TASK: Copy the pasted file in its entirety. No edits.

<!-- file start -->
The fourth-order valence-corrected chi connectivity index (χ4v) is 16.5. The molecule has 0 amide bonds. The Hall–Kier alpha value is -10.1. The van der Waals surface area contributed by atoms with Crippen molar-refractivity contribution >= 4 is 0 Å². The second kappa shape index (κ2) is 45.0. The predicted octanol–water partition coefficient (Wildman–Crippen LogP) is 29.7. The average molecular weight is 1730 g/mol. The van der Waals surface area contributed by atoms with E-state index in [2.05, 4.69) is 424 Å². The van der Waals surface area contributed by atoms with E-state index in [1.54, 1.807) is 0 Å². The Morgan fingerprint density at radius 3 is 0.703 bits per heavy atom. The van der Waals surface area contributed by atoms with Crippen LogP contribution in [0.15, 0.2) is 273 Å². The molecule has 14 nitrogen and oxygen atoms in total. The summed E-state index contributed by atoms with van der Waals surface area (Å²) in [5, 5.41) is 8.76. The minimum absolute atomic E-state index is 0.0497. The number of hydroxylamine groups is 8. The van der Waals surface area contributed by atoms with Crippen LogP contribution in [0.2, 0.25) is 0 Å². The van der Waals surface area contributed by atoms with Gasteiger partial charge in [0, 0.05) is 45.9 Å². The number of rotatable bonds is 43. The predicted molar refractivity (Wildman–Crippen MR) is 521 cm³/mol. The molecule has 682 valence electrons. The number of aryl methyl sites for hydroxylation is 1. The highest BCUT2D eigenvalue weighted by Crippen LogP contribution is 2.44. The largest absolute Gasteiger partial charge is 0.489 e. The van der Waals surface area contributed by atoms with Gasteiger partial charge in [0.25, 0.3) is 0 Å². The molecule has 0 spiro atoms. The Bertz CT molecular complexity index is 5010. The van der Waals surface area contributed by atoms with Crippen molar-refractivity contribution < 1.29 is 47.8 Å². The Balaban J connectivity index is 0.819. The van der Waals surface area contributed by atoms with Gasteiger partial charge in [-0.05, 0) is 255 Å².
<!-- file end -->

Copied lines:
The fourth-order valence-corrected chi connectivity index (χ4v) is 16.5. The molecule has 0 amide bonds. The Hall–Kier alpha value is -10.1. The van der Waals surface area contributed by atoms with Crippen molar-refractivity contribution >= 4 is 0 Å². The second kappa shape index (κ2) is 45.0. The predicted octanol–water partition coefficient (Wildman–Crippen LogP) is 29.7. The average molecular weight is 1730 g/mol. The van der Waals surface area contributed by atoms with E-state index in [2.05, 4.69) is 424 Å². The van der Waals surface area contributed by atoms with E-state index in [1.54, 1.807) is 0 Å². The Morgan fingerprint density at radius 3 is 0.703 bits per heavy atom. The van der Waals surface area contributed by atoms with Crippen LogP contribution in [0.15, 0.2) is 273 Å². The molecule has 14 nitrogen and oxygen atoms in total. The summed E-state index contributed by atoms with van der Waals surface area (Å²) in [5, 5.41) is 8.76. The minimum absolute atomic E-state index is 0.0497. The number of hydroxylamine groups is 8. The van der Waals surface area contributed by atoms with Crippen LogP contribution in [0.2, 0.25) is 0 Å². The van der Waals surface area contributed by atoms with Gasteiger partial charge in [0, 0.05) is 45.9 Å². The number of rotatable bonds is 43. The predicted molar refractivity (Wildman–Crippen MR) is 521 cm³/mol. The molecule has 682 valence electrons. The number of aryl methyl sites for hydroxylation is 1. The highest BCUT2D eigenvalue weighted by Crippen LogP contribution is 2.44. The largest absolute Gasteiger partial charge is 0.489 e. The van der Waals surface area contributed by atoms with Gasteiger partial charge in [0.25, 0.3) is 0 Å². The molecule has 0 spiro atoms. The Bertz CT molecular complexity index is 5010. The van der Waals surface area contributed by atoms with Crippen molar-refractivity contribution < 1.29 is 47.8 Å². The Balaban J connectivity index is 0.819. The van der Waals surface area contributed by atoms with Gasteiger partial charge in [-0.05, 0) is 255 Å².